Pro-Sarah Palin documentary to premiere in June

Former U.S. vice presidential nominee Sarah Palin visits Israel to meet Prime Minister Benjamin Netanyahu on Monday, and possibly to polish her foreign policy credentials. After a stop in India, Palin also toured holy sites in Jerusalem's Old City Sunday evening as Israelis celebrated the Jewish festival of Purim.Sarah Palin visits the Western Wall, one of Judaism's holiest sites, in Jerusalem's Old City on March 20, 2011 during a private visit to Israel, her first to the Jewish state. READ MORE: Sarah Palin in Israel to meet Netanyahu Iliya Yefimovich/Getty Image

Former U.S. vice presidential nominee Sarah Palin visits the Western Wall in Jerusalem's Old City on March 20, 2011 during a private visit to Israel, her first to the Jewish state.
Iliya Yefimovich/Getty Image
In a move sure to ramp up speculation about a potential Sarah Palin presidential bid, conservative filmmaker Stephen Bannon will in June release a full-length documentary extolling the former governor's tenure in Alaska politics, RealClearPolitics reports.

Palin has so far been coy about whether or not she intends to enter the contest for the GOP presidential nomination, but the film's June premiere - in Iowa, a crucial early-primary state - adds fuel to the theory that she is, at the very least, still seriously considering the option. (Bannon said that, after Iowa, he would release the film in other early primary states - including New Hampshire, South Carolina, and Nevada - before rolling it out to the rest of the country.)

According to RCP, Palin reached out to Bannon last year about making a series of videos touting her work as governor of Alaska. Bannon agreed, and said he would not only produce a full-length feature film about Palin, but that he would finance it himself. Ultimately, RCP reports, he spent upwards of $1 million in the process.

According to the RCP report, the film, entitled "The Undefeated," is divided into three acts and focuses largely on Palin's successes as Alaska governor - particularly in regard to energy and fiscal matters - while avoiding controversial ideological issues like abortion. The film paints Palin as an inspirational maverick, as well as "the only conservative leader who can both build on the legacy of the Reagan Revolution and bring the ideals of the tea party movement to the Oval Office," as RCP's Scott Conroy writes.

Palin is purported to love the film, according to SarahPAC treasurer Tim Crawford.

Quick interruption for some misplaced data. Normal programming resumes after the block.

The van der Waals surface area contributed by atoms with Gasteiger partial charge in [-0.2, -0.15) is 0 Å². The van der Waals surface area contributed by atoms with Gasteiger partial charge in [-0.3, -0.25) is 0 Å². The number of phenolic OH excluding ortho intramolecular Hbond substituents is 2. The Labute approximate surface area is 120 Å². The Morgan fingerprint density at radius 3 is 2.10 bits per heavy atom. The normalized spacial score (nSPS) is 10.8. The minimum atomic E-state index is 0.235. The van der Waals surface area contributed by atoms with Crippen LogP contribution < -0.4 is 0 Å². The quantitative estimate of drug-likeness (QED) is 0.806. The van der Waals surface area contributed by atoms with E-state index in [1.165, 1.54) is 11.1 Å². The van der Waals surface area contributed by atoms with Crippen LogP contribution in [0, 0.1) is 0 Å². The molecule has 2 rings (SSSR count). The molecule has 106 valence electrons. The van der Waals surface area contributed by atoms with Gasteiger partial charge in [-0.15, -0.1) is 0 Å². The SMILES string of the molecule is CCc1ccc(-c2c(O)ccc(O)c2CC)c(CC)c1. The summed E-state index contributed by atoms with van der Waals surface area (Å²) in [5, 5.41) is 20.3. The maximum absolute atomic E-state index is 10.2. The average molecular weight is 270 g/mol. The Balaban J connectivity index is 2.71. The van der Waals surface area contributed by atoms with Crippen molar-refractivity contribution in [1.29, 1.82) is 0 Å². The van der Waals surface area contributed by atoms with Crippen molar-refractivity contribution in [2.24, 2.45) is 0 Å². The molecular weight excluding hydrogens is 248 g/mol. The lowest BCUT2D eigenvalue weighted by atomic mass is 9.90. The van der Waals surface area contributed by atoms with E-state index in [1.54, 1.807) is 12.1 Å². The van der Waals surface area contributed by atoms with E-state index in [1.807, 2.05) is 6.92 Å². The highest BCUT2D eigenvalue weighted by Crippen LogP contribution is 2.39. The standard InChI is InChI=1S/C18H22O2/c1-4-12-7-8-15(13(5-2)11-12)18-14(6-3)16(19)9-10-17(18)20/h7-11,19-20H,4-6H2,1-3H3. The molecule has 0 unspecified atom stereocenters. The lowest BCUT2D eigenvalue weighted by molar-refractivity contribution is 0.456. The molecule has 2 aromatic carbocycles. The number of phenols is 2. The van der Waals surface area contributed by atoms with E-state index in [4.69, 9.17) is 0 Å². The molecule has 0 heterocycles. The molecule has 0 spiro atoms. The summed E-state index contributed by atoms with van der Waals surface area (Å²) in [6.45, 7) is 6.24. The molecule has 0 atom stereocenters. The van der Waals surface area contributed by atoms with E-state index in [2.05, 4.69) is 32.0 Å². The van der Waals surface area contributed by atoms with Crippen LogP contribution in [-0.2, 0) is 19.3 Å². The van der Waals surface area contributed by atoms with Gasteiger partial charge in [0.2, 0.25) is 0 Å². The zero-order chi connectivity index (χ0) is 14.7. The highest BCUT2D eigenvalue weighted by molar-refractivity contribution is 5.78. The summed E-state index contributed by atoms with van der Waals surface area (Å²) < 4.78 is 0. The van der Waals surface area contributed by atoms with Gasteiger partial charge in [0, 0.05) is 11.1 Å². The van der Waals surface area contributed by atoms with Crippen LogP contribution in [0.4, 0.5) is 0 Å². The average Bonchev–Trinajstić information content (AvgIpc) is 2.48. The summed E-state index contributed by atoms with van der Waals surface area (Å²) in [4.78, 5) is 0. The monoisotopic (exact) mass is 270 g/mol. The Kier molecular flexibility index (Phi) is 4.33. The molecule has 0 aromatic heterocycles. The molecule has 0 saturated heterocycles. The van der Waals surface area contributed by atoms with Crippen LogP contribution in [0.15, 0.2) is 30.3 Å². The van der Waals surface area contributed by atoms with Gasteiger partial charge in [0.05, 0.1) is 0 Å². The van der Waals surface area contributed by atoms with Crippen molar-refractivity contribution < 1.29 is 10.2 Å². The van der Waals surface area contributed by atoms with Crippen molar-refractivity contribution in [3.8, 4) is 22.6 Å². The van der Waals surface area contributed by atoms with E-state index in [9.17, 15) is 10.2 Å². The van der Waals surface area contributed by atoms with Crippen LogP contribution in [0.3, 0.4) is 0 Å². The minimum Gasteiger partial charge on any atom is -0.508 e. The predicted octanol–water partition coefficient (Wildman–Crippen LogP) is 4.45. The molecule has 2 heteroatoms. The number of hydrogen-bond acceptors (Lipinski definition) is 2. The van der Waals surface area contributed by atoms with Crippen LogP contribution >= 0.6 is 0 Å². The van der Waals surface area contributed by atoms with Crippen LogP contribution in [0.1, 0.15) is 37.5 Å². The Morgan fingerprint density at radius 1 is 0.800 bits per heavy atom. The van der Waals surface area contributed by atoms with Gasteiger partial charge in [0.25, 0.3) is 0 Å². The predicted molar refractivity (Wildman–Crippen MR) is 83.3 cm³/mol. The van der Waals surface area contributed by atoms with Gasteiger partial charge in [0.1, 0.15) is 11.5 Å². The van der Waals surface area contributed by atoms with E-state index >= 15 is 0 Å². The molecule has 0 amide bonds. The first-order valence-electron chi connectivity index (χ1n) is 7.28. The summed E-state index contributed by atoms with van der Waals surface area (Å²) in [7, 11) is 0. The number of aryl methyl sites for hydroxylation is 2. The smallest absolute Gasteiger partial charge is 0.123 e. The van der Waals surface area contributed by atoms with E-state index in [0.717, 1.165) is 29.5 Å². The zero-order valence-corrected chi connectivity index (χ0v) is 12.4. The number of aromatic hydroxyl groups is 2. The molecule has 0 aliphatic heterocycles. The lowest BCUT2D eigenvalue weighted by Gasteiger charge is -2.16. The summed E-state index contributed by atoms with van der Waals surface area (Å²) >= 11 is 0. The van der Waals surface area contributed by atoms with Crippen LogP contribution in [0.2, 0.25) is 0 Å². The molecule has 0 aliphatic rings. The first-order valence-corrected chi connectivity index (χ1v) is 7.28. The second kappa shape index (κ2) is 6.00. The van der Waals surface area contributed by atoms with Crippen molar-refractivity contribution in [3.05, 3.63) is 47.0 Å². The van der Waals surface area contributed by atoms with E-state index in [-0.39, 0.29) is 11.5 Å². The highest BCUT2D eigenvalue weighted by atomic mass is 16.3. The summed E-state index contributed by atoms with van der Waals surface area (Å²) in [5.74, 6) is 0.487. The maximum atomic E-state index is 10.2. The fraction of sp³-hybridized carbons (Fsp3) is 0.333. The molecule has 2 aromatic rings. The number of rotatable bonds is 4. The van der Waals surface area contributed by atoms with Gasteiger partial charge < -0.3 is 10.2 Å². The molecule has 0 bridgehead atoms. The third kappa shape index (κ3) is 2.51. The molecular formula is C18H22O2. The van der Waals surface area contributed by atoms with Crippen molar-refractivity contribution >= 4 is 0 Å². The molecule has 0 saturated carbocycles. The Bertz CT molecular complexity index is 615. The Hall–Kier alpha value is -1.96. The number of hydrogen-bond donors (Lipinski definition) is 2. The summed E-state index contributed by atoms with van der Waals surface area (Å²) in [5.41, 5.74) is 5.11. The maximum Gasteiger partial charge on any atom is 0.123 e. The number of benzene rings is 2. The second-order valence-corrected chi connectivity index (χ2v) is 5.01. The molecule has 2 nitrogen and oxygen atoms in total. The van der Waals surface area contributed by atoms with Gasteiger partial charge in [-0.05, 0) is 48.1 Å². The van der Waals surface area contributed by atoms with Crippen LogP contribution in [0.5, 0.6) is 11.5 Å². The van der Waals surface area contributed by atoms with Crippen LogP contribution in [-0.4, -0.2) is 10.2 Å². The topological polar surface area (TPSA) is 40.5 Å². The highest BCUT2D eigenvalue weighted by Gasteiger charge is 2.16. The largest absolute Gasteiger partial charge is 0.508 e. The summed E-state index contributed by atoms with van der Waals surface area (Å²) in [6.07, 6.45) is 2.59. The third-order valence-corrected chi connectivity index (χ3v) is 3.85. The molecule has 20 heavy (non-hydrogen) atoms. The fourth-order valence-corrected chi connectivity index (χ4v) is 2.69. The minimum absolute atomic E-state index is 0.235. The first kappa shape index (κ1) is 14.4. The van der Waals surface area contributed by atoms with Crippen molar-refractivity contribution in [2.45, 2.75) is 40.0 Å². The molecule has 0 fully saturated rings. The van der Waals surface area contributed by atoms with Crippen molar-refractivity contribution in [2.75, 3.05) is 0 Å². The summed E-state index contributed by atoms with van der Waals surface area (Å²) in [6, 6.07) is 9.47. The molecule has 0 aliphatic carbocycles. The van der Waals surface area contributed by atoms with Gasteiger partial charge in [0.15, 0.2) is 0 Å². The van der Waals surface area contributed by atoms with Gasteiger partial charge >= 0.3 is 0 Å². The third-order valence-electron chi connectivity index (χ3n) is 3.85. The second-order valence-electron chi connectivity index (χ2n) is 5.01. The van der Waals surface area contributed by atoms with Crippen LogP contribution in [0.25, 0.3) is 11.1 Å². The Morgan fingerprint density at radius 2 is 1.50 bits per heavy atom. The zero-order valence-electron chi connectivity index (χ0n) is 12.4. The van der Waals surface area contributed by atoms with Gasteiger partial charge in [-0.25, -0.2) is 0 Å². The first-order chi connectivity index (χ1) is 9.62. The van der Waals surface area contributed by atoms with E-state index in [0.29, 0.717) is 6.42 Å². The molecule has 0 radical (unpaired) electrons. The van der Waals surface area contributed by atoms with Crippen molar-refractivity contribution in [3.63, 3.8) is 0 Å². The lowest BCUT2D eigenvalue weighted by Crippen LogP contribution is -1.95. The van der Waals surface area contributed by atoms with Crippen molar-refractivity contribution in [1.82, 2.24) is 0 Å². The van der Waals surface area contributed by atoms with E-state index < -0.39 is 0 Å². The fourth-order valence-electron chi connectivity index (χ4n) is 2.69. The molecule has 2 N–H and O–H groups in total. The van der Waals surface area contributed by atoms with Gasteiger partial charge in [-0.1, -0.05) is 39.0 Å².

"The governor thought it was great," Crawford told RCP.

Palin spokeswoman Rebecca Mansour also praised the film.

"I'm a huge fan of Steve's work," Mansour told RCP in a Tuesday statement. "I think his new film really captures the essence of Governor Palin's stewardship of Alaska, and I think people will be really surprised by it. It shatters so many false stereotypes because it shows what she actually accomplished as governor. You can't leave it thinking the same way about Sarah Palin."

Indeed, the film apparently zeroes in on criticism Palin has endured at the hands of detractors since being selected for the 2008 presidential ticket. "Bannon dramatizes the theme of Palin's persecution at the hands of her enemies in the media and both political parties, a notion the former governor has long embraced," writes Conroy. "Images of lions killing a zebra and a dead medieval soldier with an arrow sticking in his back dramatize the ethics complaints filed by obscure Alaskan citizens, which Palin has cited as the primary reason for her sudden resignation in July of 2009."

While Palin's somewhat subdued political activity over the last several months had led some to doubt her presidential aspirations, the former VP nominee has recently reupped her presence on the political scene, delivering a major foreign policy speech, taking a highly-publicized foreign trip to Israel, and hiring a chief of staff. She is also rumored to have purchased a home in Arizona, which could serve as a future campaign headquarters were she to jump into the race.

Either way, Bannon says the film aims to serve as a challenge to the "establishment" in the 2012 campaign.

"This film is a call to action for a campaign like 1976: Reagan vs. the establishment," Bannon told RCP. "Let's have a good old-fashioned brouhaha."

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